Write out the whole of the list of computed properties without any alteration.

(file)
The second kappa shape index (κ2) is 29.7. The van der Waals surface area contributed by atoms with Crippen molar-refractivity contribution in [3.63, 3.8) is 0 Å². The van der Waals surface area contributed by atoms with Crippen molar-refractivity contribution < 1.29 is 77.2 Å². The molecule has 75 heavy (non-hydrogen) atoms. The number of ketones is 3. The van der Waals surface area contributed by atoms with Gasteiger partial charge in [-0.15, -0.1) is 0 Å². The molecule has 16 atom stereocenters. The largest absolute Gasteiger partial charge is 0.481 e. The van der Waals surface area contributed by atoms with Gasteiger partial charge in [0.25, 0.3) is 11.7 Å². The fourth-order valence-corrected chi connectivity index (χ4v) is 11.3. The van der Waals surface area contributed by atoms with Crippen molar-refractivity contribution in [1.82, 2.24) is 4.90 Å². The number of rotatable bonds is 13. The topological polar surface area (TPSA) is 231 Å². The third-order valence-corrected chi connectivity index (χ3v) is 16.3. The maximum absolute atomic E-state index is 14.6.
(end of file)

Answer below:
The second kappa shape index (κ2) is 29.7. The van der Waals surface area contributed by atoms with Crippen molar-refractivity contribution in [3.63, 3.8) is 0 Å². The van der Waals surface area contributed by atoms with Crippen molar-refractivity contribution < 1.29 is 77.2 Å². The molecule has 75 heavy (non-hydrogen) atoms. The number of ketones is 3. The van der Waals surface area contributed by atoms with Gasteiger partial charge in [-0.15, -0.1) is 0 Å². The molecule has 16 atom stereocenters. The largest absolute Gasteiger partial charge is 0.481 e. The van der Waals surface area contributed by atoms with Gasteiger partial charge in [0.25, 0.3) is 11.7 Å². The fourth-order valence-corrected chi connectivity index (χ4v) is 11.3. The van der Waals surface area contributed by atoms with Crippen molar-refractivity contribution in [1.82, 2.24) is 4.90 Å². The number of rotatable bonds is 13. The topological polar surface area (TPSA) is 231 Å². The third-order valence-corrected chi connectivity index (χ3v) is 16.3. The maximum absolute atomic E-state index is 14.6.